Assuming the program has legitimacy and active support, governments can further increase the chances of success for their green procurement efforts by taking steps to align them with broader governmental objectives. For example, in a study of both public and private sector green procurement programs, New, Green and Morton  found the most successful effort belonged to a local government that integrated its green procurement program into overall missions regarding environmental protection and economic development. The researchers contend that this integration gave the program a measure of validation because of its association with broader government objectives. While environmental sustainability is certainly an appropriate broad government objective (e.g., Santa Monica's "Sustainable City"), it might be that "improving quality of life" represents an even broader (hence, potentially better) objective for framing green procurement. Since governments have elevated quality of life to the top of their agendas in recent years , such an approach could be used to tie green procurement into existing momentum. Regardless, the point is that aligning green procurement with overarching and widely supported objectives can help ensure its success.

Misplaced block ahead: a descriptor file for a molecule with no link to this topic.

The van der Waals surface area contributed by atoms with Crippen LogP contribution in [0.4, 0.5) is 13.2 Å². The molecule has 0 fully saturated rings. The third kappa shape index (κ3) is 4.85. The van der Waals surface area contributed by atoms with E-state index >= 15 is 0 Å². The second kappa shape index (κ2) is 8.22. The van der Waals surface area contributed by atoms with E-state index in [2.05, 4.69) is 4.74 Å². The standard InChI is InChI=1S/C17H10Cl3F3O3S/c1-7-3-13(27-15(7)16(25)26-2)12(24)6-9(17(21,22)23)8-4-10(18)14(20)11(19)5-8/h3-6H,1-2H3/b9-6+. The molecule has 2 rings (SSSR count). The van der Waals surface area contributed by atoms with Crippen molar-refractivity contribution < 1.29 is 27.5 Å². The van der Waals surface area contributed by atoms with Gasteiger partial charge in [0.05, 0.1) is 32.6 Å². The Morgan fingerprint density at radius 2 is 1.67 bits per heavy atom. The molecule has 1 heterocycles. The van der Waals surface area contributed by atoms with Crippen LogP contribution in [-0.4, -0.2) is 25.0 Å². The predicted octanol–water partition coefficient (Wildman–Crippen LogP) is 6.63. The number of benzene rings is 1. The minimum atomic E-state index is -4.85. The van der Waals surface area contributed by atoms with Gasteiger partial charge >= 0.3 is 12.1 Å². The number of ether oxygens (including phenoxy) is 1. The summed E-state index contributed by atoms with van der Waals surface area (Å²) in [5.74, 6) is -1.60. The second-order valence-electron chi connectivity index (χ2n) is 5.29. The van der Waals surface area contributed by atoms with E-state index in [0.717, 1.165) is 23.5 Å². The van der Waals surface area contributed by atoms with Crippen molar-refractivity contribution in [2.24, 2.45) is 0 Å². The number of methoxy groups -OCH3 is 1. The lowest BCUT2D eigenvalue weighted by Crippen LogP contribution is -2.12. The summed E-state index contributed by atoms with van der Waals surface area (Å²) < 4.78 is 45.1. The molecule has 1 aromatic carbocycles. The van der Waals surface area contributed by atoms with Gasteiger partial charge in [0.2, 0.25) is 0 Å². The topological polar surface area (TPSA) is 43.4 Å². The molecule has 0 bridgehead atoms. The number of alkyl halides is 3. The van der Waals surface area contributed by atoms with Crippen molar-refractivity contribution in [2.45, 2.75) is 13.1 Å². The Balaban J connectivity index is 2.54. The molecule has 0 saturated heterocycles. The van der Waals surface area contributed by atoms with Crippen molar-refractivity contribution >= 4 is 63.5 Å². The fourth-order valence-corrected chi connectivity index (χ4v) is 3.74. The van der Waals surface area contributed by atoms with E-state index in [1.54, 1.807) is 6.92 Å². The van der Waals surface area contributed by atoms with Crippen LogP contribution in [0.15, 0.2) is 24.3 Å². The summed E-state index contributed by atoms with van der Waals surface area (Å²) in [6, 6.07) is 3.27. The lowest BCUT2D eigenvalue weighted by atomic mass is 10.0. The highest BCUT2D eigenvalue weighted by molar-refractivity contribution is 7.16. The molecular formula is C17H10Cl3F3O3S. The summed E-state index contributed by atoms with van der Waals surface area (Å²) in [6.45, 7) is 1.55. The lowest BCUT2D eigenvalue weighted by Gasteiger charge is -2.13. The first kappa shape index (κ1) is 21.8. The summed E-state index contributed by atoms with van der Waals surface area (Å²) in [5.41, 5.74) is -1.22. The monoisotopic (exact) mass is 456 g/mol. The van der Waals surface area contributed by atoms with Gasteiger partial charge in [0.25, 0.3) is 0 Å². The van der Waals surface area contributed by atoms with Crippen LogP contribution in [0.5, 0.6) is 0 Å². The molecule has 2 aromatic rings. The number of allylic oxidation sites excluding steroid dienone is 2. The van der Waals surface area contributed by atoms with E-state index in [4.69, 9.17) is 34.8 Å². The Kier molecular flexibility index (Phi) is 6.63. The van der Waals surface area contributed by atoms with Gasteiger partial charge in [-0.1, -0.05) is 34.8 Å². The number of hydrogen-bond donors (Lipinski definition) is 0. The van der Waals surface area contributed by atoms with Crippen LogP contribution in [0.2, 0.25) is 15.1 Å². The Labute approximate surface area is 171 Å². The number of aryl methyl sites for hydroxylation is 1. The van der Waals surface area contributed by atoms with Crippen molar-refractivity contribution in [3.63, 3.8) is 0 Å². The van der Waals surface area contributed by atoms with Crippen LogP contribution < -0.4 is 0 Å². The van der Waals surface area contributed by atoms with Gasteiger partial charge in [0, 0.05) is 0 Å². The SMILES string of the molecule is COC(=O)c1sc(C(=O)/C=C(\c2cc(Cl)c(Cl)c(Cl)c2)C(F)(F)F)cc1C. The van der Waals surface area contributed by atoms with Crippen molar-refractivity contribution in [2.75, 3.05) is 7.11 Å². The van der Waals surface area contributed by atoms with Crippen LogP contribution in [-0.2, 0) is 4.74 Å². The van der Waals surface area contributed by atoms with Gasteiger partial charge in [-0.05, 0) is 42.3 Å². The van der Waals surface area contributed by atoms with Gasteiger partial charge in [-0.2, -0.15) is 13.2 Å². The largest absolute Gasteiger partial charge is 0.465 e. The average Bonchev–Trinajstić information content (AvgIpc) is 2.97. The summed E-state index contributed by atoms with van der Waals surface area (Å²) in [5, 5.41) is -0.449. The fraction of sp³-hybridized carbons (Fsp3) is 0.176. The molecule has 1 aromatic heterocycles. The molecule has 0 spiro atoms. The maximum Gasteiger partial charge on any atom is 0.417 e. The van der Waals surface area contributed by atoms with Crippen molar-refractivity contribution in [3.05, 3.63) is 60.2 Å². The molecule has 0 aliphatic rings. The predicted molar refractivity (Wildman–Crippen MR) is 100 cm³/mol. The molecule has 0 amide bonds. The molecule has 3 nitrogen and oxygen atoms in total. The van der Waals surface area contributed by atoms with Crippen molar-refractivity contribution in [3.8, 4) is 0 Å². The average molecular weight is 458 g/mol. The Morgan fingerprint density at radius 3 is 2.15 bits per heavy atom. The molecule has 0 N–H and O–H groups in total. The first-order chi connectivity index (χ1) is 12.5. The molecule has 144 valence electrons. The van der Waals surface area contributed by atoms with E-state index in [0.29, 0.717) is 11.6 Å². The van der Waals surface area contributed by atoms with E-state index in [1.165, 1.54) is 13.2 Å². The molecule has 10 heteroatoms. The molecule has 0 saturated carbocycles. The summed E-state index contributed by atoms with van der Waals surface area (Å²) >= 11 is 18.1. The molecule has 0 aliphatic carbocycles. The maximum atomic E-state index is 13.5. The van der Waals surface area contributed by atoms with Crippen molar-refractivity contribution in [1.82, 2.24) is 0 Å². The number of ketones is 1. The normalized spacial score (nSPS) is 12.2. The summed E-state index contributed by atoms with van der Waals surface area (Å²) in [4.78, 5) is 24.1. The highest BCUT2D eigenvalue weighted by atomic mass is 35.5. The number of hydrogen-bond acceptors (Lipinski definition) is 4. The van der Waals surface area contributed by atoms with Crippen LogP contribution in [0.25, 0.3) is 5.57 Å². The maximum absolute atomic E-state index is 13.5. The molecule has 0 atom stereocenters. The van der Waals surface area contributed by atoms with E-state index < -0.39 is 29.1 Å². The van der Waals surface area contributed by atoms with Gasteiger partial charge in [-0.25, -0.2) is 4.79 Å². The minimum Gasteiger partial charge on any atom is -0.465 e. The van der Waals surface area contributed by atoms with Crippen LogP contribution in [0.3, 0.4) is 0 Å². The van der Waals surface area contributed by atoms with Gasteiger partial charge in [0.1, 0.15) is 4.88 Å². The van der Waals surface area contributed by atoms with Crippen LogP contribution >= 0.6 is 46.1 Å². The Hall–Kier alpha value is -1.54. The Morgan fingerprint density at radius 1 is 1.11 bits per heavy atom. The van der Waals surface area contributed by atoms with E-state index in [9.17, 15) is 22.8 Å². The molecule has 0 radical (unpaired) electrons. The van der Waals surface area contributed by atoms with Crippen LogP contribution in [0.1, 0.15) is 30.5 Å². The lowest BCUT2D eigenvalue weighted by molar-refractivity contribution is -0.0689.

An example of an attempt to integrate environment-friendly values into an agency's (as opposed to government's) overarching purpose comes from the city of Seattle, Washington. Specifically, Seattle's Division of Purchasing Services has adopted the following mission and vision statements :
Mission: "The Purchasing Services Division provides departments with quality contracts and tools that incorporate City values, meet departmental needs, support the vendor community, and procure goods and services in a cost effective and timely manner."
Vision: "Purchasing Services has a reputation for excellence both nationally and within the City. We are committed to providing resources and experience to assist departments in successfully meeting their procurement and warehousing needs. We are committed to an enterprise-wide approach to leverage City buying power and to incorporate City values such as sustainability and inclusion of small, women and minority owned businesses. Our commitment to a safe and respectful workplace is shown in high morale and job satisfaction."